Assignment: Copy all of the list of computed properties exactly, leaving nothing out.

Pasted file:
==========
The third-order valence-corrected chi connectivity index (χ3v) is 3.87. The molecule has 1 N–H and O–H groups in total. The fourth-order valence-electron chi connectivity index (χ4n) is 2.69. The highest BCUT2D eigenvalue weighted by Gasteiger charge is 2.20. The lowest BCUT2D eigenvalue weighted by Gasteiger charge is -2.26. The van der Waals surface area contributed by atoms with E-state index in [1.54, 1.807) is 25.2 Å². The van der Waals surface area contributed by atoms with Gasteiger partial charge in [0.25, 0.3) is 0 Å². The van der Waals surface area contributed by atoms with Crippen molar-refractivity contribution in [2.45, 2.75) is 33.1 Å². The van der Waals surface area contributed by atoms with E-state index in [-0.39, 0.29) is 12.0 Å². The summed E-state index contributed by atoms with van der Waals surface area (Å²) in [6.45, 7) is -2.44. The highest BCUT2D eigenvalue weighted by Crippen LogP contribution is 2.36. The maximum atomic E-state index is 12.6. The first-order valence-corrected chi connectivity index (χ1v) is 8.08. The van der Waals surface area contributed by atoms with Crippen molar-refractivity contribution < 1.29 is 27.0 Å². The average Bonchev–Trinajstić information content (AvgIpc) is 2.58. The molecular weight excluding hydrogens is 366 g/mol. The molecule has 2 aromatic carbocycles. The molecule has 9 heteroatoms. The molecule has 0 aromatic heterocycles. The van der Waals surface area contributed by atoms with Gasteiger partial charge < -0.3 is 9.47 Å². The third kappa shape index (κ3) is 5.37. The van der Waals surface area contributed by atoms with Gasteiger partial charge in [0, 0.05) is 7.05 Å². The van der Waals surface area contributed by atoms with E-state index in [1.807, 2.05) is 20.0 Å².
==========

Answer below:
The third-order valence-corrected chi connectivity index (χ3v) is 3.87. The molecule has 1 N–H and O–H groups in total. The fourth-order valence-electron chi connectivity index (χ4n) is 2.69. The highest BCUT2D eigenvalue weighted by Gasteiger charge is 2.20. The lowest BCUT2D eigenvalue weighted by Gasteiger charge is -2.26. The van der Waals surface area contributed by atoms with E-state index in [1.54, 1.807) is 25.2 Å². The van der Waals surface area contributed by atoms with Gasteiger partial charge in [0.25, 0.3) is 0 Å². The van der Waals surface area contributed by atoms with Crippen molar-refractivity contribution in [2.45, 2.75) is 33.1 Å². The van der Waals surface area contributed by atoms with E-state index in [-0.39, 0.29) is 12.0 Å². The summed E-state index contributed by atoms with van der Waals surface area (Å²) in [6.45, 7) is -2.44. The highest BCUT2D eigenvalue weighted by Crippen LogP contribution is 2.36. The maximum atomic E-state index is 12.6. The first-order valence-corrected chi connectivity index (χ1v) is 8.08. The van der Waals surface area contributed by atoms with Crippen molar-refractivity contribution < 1.29 is 27.0 Å². The average Bonchev–Trinajstić information content (AvgIpc) is 2.58. The molecular weight excluding hydrogens is 366 g/mol. The molecule has 2 aromatic carbocycles. The molecule has 9 heteroatoms. The molecule has 0 aromatic heterocycles. The van der Waals surface area contributed by atoms with Gasteiger partial charge < -0.3 is 9.47 Å². The third kappa shape index (κ3) is 5.37. The van der Waals surface area contributed by atoms with Gasteiger partial charge in [0, 0.05) is 7.05 Å². The van der Waals surface area contributed by atoms with E-state index in [1.807, 2.05) is 20.0 Å².